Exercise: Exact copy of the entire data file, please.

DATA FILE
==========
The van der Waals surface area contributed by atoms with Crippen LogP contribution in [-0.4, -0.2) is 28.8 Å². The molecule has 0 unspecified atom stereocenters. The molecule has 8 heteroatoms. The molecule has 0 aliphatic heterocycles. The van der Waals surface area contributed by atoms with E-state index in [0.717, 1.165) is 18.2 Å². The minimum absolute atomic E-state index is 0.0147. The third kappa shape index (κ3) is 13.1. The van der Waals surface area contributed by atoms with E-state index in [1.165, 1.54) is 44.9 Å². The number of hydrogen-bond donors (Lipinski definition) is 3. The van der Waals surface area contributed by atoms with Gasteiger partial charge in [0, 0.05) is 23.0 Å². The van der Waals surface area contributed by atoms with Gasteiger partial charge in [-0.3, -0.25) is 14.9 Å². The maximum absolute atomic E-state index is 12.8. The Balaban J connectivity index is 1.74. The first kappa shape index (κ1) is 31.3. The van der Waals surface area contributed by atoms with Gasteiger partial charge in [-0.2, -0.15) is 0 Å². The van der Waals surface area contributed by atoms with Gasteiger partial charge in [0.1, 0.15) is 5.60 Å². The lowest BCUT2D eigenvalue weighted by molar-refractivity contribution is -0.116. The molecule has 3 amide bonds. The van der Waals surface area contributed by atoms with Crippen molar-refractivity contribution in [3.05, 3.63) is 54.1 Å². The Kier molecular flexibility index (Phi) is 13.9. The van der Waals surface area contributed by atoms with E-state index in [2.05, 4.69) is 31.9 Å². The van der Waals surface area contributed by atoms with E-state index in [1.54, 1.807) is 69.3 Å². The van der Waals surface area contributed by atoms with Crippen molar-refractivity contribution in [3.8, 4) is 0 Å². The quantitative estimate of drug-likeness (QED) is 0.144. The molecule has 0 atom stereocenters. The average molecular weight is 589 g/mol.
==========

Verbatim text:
The van der Waals surface area contributed by atoms with Crippen LogP contribution in [-0.4, -0.2) is 28.8 Å². The molecule has 0 unspecified atom stereocenters. The molecule has 8 heteroatoms. The molecule has 0 aliphatic heterocycles. The van der Waals surface area contributed by atoms with E-state index in [0.717, 1.165) is 18.2 Å². The minimum absolute atomic E-state index is 0.0147. The third kappa shape index (κ3) is 13.1. The van der Waals surface area contributed by atoms with E-state index in [1.165, 1.54) is 44.9 Å². The number of hydrogen-bond donors (Lipinski definition) is 3. The van der Waals surface area contributed by atoms with Gasteiger partial charge in [0, 0.05) is 23.0 Å². The van der Waals surface area contributed by atoms with Gasteiger partial charge in [-0.3, -0.25) is 14.9 Å². The maximum absolute atomic E-state index is 12.8. The Balaban J connectivity index is 1.74. The first kappa shape index (κ1) is 31.3. The van der Waals surface area contributed by atoms with Gasteiger partial charge in [-0.2, -0.15) is 0 Å². The van der Waals surface area contributed by atoms with Gasteiger partial charge in [0.1, 0.15) is 5.60 Å². The lowest BCUT2D eigenvalue weighted by molar-refractivity contribution is -0.116. The molecule has 3 amide bonds. The van der Waals surface area contributed by atoms with Crippen molar-refractivity contribution in [3.05, 3.63) is 54.1 Å². The Kier molecular flexibility index (Phi) is 13.9. The van der Waals surface area contributed by atoms with E-state index in [2.05, 4.69) is 31.9 Å². The van der Waals surface area contributed by atoms with E-state index in [1.54, 1.807) is 69.3 Å². The van der Waals surface area contributed by atoms with Crippen molar-refractivity contribution in [3.8, 4) is 0 Å². The quantitative estimate of drug-likeness (QED) is 0.144. The molecule has 0 atom stereocenters. The average molecular weight is 589 g/mol.